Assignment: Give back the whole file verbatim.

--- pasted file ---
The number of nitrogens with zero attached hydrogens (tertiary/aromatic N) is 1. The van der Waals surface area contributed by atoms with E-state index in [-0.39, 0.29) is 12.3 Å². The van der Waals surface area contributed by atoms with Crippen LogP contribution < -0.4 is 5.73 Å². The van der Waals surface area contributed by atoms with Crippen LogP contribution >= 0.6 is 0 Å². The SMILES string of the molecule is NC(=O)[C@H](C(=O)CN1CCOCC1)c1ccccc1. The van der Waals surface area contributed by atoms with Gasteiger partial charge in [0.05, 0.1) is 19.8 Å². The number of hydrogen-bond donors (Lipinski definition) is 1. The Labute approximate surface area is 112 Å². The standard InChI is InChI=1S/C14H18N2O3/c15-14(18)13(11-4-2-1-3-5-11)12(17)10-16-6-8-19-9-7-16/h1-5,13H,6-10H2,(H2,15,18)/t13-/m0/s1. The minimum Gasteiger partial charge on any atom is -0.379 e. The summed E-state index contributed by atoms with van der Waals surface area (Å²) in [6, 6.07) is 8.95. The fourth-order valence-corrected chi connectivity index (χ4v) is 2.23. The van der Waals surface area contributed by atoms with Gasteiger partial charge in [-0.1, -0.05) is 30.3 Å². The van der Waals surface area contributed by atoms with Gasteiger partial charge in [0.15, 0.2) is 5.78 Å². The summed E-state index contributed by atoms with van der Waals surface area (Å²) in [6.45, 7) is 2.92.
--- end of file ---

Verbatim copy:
The number of nitrogens with zero attached hydrogens (tertiary/aromatic N) is 1. The van der Waals surface area contributed by atoms with E-state index in [-0.39, 0.29) is 12.3 Å². The van der Waals surface area contributed by atoms with Crippen LogP contribution < -0.4 is 5.73 Å². The van der Waals surface area contributed by atoms with Crippen LogP contribution >= 0.6 is 0 Å². The SMILES string of the molecule is NC(=O)[C@H](C(=O)CN1CCOCC1)c1ccccc1. The van der Waals surface area contributed by atoms with Gasteiger partial charge in [0.05, 0.1) is 19.8 Å². The number of hydrogen-bond donors (Lipinski definition) is 1. The Labute approximate surface area is 112 Å². The standard InChI is InChI=1S/C14H18N2O3/c15-14(18)13(11-4-2-1-3-5-11)12(17)10-16-6-8-19-9-7-16/h1-5,13H,6-10H2,(H2,15,18)/t13-/m0/s1. The minimum Gasteiger partial charge on any atom is -0.379 e. The summed E-state index contributed by atoms with van der Waals surface area (Å²) in [6, 6.07) is 8.95. The fourth-order valence-corrected chi connectivity index (χ4v) is 2.23. The van der Waals surface area contributed by atoms with Gasteiger partial charge in [-0.1, -0.05) is 30.3 Å². The van der Waals surface area contributed by atoms with Gasteiger partial charge in [0.15, 0.2) is 5.78 Å². The summed E-state index contributed by atoms with van der Waals surface area (Å²) in [6.45, 7) is 2.92.